- Conflict between gold miners and indigenous people in Brazil is common, with 134 Indians killed in 2015 in mining-related disputes. Mercury contamination of Amazon rivers is a less visible, but no less serious threat to the lives of Brazilian Indians.
- A recent study looked at mercury contamination in the Yanomami and Ye’kuana peoples in northern Roraima — Brazil’s least populated state and part of the Amazon. The researchers found dangerous levels of mercury in the bodies of those living closest to illegal gold mining operations.
- More than 92 percent of Yanomami Indians tested in Aracaçá (the closest community to illegal mining sites) had unsafe rates of mercury in their bodies, while in the Papiú region (located fartherest from illegal mining sites), just 6 percent were mercury contaminated. Researchers conclude that the variation in rates is due to the amount of exposure the various indigenous groups have had to illegal mining.
The Brazilian Amazon has a long history of conflict between illegal gold miners and indigenous people, which has often resulted in extreme violence against remote tribes. 2015 saw a dramatic uptick in such attacks, with 134 indigenous people killed, according to CIMI an agency that has been gathering data on Brazilian indigenous groups for fifty years.
But illegal gold mining has another less visible, no less dangerous impact on indigenous people: mercury poisoning — resulting when the toxic substance is used to process the precious metal. Mercury released into the environment then travels up the food chain.
A recent study conducted by the Oswaldo Cruz Foundation in partnership with the Instituto Socioambiental (ISA) and the Getulio Vargas Foundation, looked at mercury contamination in the Yanomami people in northern Roraima — Brazil’s least populated state and part of the Amazon.
The researchers found that mercury contamination has hit the Yanomami and Ye’kuana peoples hard, with high percentages of those studied living near illegal mining operations possessing unsafe levels of mercury in their bodies. Mercury contamination can cause neurological and motor problems, vision loss, and other serious health conditions, along with permanent fetal harm.
Researchers analyzed hair samples that were provided voluntarily by 239 Indians living in the Papiú region, and in the communities of Waikás and Aracaçá, two areas where illegal gold miners are reportedly active. Among those examined were the most vulnerable: children, women of childbearing age, and people who had come into direct contact with illegal gold mining operations.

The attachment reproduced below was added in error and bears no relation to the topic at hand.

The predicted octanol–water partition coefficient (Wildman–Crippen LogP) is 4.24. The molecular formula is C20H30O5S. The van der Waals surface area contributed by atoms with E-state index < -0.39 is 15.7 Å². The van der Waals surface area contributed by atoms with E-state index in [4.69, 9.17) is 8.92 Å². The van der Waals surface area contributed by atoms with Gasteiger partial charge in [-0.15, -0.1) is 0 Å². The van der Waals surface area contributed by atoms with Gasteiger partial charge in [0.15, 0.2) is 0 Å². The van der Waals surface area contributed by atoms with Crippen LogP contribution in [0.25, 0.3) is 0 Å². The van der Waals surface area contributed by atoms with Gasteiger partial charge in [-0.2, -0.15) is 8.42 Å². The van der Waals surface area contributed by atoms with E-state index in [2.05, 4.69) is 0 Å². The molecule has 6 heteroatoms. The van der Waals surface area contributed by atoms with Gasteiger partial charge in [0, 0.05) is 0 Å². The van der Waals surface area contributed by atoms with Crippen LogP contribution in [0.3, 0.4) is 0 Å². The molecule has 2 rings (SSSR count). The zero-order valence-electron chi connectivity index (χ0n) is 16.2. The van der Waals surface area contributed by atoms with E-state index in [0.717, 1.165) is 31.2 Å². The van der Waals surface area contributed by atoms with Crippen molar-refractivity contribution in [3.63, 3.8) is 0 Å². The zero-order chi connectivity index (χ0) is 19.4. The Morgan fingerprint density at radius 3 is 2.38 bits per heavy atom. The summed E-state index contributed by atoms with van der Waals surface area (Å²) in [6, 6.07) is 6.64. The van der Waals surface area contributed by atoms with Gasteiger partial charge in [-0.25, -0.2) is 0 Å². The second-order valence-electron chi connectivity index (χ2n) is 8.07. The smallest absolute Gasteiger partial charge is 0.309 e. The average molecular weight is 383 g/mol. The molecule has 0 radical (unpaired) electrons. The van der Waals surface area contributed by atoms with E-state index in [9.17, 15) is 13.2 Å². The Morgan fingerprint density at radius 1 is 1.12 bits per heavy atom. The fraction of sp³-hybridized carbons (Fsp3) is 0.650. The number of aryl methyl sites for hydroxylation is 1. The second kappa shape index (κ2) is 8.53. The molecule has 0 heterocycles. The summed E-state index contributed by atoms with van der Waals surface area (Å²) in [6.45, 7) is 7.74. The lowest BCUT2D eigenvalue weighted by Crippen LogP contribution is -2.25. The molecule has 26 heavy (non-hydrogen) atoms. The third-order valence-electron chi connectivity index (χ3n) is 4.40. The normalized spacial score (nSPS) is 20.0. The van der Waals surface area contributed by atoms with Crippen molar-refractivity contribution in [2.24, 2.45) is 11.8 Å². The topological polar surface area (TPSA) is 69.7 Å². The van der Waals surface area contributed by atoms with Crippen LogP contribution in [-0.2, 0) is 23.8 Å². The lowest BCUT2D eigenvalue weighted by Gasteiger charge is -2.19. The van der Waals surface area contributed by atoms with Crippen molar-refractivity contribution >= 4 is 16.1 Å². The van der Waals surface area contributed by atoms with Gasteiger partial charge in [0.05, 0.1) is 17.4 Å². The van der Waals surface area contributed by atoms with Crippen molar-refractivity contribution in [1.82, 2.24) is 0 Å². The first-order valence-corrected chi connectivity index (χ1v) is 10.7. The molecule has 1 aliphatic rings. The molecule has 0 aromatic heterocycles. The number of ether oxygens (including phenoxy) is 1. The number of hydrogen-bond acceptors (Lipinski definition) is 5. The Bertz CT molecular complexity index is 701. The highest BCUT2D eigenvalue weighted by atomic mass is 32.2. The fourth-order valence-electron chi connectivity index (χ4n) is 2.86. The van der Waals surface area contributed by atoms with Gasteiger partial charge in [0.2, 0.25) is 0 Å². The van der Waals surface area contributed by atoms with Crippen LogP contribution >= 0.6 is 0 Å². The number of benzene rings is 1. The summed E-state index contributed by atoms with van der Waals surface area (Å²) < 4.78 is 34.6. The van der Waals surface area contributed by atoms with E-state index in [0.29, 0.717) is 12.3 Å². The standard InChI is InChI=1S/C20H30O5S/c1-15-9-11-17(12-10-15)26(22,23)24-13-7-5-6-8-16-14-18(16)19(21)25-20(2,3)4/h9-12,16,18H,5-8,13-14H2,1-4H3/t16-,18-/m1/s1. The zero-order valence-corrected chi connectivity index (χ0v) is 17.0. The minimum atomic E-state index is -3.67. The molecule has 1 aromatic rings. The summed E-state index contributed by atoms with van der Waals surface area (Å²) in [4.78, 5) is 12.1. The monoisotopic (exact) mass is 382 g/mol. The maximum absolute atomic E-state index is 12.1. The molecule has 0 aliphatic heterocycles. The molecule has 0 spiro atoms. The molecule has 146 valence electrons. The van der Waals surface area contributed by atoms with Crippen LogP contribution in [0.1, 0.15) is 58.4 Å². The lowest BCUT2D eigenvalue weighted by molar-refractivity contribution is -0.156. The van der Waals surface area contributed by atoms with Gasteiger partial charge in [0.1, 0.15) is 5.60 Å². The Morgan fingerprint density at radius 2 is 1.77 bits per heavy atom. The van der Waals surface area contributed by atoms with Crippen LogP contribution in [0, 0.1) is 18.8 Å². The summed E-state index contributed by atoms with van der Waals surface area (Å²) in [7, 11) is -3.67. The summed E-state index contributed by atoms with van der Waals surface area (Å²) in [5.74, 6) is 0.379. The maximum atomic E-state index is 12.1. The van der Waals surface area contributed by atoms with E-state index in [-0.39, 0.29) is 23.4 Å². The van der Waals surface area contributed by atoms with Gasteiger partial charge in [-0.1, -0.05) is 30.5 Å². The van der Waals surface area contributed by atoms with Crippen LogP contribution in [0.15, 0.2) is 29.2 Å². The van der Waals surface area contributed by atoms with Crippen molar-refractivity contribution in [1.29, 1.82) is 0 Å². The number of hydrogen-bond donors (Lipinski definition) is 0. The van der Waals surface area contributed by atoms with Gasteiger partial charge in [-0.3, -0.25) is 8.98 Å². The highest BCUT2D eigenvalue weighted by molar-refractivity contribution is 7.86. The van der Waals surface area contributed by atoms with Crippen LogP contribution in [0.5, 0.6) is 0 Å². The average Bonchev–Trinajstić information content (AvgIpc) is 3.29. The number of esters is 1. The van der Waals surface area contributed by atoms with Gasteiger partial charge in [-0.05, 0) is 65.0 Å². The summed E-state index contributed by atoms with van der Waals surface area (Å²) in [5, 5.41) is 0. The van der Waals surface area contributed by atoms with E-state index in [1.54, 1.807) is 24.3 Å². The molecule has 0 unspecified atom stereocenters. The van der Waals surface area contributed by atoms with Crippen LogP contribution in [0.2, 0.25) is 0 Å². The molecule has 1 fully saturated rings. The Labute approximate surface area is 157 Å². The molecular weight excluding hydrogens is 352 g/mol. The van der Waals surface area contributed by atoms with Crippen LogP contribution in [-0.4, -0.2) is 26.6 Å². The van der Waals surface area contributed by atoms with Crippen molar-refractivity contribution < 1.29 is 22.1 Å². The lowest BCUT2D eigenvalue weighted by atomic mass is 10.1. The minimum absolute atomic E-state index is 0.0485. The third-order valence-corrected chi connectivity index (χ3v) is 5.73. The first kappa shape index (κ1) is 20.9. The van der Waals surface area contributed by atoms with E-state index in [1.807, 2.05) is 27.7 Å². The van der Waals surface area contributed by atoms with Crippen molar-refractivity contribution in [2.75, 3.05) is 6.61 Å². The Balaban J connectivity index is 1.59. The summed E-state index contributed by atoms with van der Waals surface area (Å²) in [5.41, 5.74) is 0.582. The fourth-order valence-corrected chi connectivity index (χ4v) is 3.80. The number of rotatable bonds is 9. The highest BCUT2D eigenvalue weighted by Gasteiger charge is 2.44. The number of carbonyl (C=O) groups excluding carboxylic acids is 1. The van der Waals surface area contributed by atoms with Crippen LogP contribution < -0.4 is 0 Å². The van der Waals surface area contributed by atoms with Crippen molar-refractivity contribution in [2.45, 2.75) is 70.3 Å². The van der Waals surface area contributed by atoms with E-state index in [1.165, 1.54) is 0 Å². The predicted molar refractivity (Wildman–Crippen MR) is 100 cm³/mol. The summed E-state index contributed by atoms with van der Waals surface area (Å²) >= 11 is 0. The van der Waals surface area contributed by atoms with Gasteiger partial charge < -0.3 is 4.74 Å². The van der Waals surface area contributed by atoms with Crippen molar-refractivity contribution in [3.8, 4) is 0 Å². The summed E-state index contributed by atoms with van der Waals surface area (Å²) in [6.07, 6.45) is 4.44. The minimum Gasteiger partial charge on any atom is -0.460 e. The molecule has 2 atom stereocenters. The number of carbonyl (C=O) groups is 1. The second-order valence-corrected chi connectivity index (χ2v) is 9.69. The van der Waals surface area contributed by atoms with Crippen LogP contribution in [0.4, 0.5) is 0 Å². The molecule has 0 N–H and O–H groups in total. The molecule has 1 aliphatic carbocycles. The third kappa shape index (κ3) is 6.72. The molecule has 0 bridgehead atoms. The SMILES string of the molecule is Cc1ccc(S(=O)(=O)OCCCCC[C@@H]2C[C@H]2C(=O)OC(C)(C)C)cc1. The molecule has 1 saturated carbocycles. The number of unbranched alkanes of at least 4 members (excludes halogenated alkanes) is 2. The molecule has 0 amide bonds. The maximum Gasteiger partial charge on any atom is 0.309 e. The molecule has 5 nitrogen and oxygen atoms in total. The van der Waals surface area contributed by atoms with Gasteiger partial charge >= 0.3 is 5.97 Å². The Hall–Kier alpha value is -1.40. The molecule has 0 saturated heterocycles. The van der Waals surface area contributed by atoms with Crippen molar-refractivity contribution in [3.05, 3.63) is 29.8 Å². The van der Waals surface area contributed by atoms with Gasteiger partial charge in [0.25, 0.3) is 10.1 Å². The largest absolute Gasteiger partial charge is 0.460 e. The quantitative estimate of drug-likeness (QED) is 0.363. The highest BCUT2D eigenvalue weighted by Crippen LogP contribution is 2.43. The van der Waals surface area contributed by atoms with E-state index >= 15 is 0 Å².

The Yanomami community of Aracaçá, which is the closest to illegal mining sites, had the most alarming rates. Researchers studied 13 people there, of whom 92 pecent were contaminated with unsafe levels of mercury.
In the Ye’kuana community of Waikás, scientists found that of 47 samples taken, 27 percent showed unsafe levels of mercury. The Papiú region, where gold miners are rare, had the lowest rates: out of 179 indigenous people surveyed, just 6 percent were contaminated with mercury.
“We conclude that the difference [in rates] is caused by the level of exposure and interactions with the regions of mining,” said Claudia Vega, an ISA researcher. Indigenous people “ingest mercury, in most cases [by] eating contaminated fish, and the substance passes into the body. The contamination affects the entire nervous system — especially the central [nervous system].”
Mercury, a highly toxic metal, is widely used in the illegal exploration for gold. The toxic liquid metal is mixed with gravel, soil and sediment dredged from river bottoms and steep streamside hills, where it then binds to the gold, forming an alloy which is easy to identify and separate from the waste material. The alloy is then heated and the mercury evaporates, leaving gold nuggets. The vaporized mercury then condenses back into its solid form, falling to earth and washing into streams.